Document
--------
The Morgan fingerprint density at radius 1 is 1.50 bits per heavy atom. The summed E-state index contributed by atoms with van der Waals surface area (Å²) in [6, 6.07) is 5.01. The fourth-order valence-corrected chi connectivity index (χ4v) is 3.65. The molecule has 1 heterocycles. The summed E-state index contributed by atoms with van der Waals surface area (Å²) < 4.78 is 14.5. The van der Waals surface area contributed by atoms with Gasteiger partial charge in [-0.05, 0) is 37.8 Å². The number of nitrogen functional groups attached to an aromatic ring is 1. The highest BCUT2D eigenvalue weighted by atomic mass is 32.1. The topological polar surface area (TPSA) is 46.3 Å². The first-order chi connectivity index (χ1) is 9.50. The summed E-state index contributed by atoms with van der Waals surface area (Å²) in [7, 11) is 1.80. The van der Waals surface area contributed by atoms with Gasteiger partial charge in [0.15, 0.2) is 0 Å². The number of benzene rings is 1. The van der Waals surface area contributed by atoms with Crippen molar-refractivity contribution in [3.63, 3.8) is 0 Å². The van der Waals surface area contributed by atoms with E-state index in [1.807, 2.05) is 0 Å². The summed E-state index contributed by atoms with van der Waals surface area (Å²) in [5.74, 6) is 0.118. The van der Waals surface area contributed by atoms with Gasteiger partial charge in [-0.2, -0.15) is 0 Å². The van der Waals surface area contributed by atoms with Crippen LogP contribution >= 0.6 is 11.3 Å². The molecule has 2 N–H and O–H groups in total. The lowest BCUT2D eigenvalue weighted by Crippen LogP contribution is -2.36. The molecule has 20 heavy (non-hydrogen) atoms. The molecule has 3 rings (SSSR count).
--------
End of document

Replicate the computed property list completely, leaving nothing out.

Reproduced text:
The Morgan fingerprint density at radius 1 is 1.50 bits per heavy atom. The summed E-state index contributed by atoms with van der Waals surface area (Å²) in [6, 6.07) is 5.01. The fourth-order valence-corrected chi connectivity index (χ4v) is 3.65. The molecule has 1 heterocycles. The summed E-state index contributed by atoms with van der Waals surface area (Å²) < 4.78 is 14.5. The van der Waals surface area contributed by atoms with Gasteiger partial charge in [-0.05, 0) is 37.8 Å². The number of nitrogen functional groups attached to an aromatic ring is 1. The highest BCUT2D eigenvalue weighted by atomic mass is 32.1. The topological polar surface area (TPSA) is 46.3 Å². The first-order chi connectivity index (χ1) is 9.50. The summed E-state index contributed by atoms with van der Waals surface area (Å²) in [7, 11) is 1.80. The van der Waals surface area contributed by atoms with Gasteiger partial charge in [0.15, 0.2) is 0 Å². The number of benzene rings is 1. The van der Waals surface area contributed by atoms with Crippen molar-refractivity contribution in [3.63, 3.8) is 0 Å². The van der Waals surface area contributed by atoms with E-state index in [1.807, 2.05) is 0 Å². The summed E-state index contributed by atoms with van der Waals surface area (Å²) in [5.74, 6) is 0.118. The van der Waals surface area contributed by atoms with Gasteiger partial charge in [-0.2, -0.15) is 0 Å². The van der Waals surface area contributed by atoms with Crippen LogP contribution >= 0.6 is 11.3 Å². The molecule has 2 N–H and O–H groups in total. The lowest BCUT2D eigenvalue weighted by Crippen LogP contribution is -2.36. The molecule has 20 heavy (non-hydrogen) atoms. The molecule has 3 rings (SSSR count).